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Clinton Says He Got Wrong Advice on Derivatives 
 
April 18, 2010
 
Former President Bill Clinton said his Treasury Secretaries Robert Rubin and Lawrence Summers were wrong in the advice they gave him about regulating derivatives when he was in office.

“I think they were wrong and I think I was wrong to take” their advice, Clinton said on ABC’s “This Week” program.

Their argument was that derivatives didn’t need transparency because they were “expensive and sophisticated and only a handful of people will buy them and they don’t need any extra protection,” Clinton said. “The flaw in that argument was that first of all, sometimes people with a lot of money make stupid decisions and make it without transparency.”

“Even if less than 1 percent of the total investment community is involved in derivative exchanges, so much money was involved that if they went bad, they could affect 100 percent of the investments,” Clinton said. The show was taped yesterday and broadcast today.

Tighter regulation of derivatives trading is part of a package of financial reforms being pushed by the Obama administration against Republican opposition. The Senate is debating a bill introduced by Banking Committee Chairman Christopher Dodd that would also give the federal government the authority to unravel institutions whose failure threatens the financial system.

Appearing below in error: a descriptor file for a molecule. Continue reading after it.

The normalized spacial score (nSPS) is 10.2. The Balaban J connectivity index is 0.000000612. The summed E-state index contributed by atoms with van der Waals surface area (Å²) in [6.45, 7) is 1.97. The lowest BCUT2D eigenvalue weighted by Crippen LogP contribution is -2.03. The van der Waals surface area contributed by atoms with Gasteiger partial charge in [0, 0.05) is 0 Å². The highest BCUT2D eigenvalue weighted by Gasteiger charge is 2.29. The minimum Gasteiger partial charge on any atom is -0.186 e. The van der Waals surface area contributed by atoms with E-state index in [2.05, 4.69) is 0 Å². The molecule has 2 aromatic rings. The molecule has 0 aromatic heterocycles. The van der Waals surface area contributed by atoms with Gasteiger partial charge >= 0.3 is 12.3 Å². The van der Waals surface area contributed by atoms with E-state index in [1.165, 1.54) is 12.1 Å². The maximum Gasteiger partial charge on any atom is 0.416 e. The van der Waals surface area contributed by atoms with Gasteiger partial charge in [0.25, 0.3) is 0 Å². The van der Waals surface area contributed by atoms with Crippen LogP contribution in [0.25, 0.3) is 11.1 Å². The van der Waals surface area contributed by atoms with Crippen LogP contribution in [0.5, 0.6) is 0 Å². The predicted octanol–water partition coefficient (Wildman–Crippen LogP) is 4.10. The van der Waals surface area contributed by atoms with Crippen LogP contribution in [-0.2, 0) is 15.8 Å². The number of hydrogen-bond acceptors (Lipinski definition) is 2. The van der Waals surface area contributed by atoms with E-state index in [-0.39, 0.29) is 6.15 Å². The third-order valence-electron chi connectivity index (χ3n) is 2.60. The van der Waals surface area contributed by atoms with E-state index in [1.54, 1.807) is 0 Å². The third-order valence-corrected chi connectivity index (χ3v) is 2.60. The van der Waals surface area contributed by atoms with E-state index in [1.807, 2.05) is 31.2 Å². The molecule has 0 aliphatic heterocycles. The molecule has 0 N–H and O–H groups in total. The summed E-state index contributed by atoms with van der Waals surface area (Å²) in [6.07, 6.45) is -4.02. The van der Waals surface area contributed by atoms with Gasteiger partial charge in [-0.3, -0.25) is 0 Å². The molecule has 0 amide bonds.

Bush Blamed

Clinton also said the Bush administration contributed to the financial crisis with lax regulation.

“I think what happened was the SEC and the whole regulatory apparatus after I left office was just let go,” Clinton said. If Clinton’s head of the Securities and Exchange Commission, Arthur Levitt, had remained in that job, “an enormous percentage of what we’ve been through in the last eight or nine years would not have happened,” Clinton said. “I feel very strongly about it. I think it’s important to have vigorous oversight.”

Levitt is a director of Bloomberg LP, parent of Bloomberg News. Levitt declined to comment. Press aides for Summers and Rubin didn’t immediately respond to requests for comment.

Summers, director of Obama’s National Economic Council, said in a Bloomberg Television interview last week that the Obama administration supports “the principles that derivatives need to be traded in the sunshine, that there needs to be centralized clearing.”

Clinton also said that Republicans who controlled Congress would have stopped him from trying to regulate derivatives. “I wish I had been caught trying,” Clinton said. “I mean, that was a mistake I made.”